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|Title:||A study on the impact of chief executive officer / managing director's selection, succession and compensation on the firm's performance||Authors:||Leow, Chu Meng
Lee, Woei Shiuan
Ng, Kai Woon
|Keywords:||DRNTU::Business::Management||Issue Date:||1994||Abstract:||This study attempts to explore a set of research issues relating firm's performance to CEO selection, succession & compensation in the Singapore context. The study offers a model of these issues from a combined agency and organisational perspective. Five hypothesis formulated were tested using data from survey responses from 53 CEOs of the firms listed on SES mainboard and SESDAQ. Financial data from the audited financial reports of the relevant companies were collected to determine firm's performance Our findings revealed that firms with CEO selected from within generally have better performance than others. This is consistent with our argument that the board of directors would have the advantage of observing the characteristics of an insider, thus reducing the chances of adverse selection. It is also found that firms with a clear succession plan for CEO outperform those without it. This is because succession plans are generally viewed as a favourable signals about the quality and development of high quality top management. The use of adverse selection to explain the distinction between an insider versus· an outsider offers a new theoretical viewpoint that could be further explored in future researches. In addition, a logical and important extension of this research would be to examine succession planning systems in greater detail to assess whether the signals mentioned are accurate and how to make use of such favourable signals. On the compensation aspect, CEO's satisfaction with his compensation scheme is found to be directly linked to firm's performance. Hence, compensation scheme should be designed to suit the needs of the CEO such that he/she is satisfied and feels motivated. The CEO's perception of the connection between his wealth and the firm's wealth is also shown to have significant effects on firm's performance. This finding adds value to the literature on CEO compensation as it reveals another factor which affects CEO's satisfaction towards his compensation scheme - CEO's compensation relative to his total wealth. CEO's perception of the connection between his reputation with the wealth of the company, however, does not have any significant effect on firm performance. This result is rather unexpected as CEOs generally do perceive a connection between their reputation and the firm performance. This calls for future research to identify the possible non-financial factors which intervened in our results and remained unaccounted for in our study.||URI:||http://hdl.handle.net/10356/63575||Rights:||Nanyang Technological University||Fulltext Permission:||restricted||Fulltext Availability:||With Fulltext|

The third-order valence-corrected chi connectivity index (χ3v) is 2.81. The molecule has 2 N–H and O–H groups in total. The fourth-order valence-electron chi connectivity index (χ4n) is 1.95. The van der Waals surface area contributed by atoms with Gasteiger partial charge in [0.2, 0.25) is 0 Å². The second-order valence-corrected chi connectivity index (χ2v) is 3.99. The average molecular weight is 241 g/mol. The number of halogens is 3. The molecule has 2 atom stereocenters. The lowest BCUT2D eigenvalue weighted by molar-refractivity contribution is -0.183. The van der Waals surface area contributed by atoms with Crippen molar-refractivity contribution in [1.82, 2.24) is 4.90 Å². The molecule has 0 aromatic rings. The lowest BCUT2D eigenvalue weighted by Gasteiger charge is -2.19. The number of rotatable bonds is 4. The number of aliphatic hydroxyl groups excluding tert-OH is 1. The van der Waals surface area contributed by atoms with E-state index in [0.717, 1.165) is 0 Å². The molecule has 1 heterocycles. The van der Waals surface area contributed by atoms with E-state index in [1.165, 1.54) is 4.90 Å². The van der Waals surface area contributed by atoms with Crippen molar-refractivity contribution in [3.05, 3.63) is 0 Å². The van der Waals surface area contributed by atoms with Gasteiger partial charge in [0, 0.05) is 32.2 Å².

|Appears in Collections:||NBS Student Reports (FYP/IA/PA/PI)|
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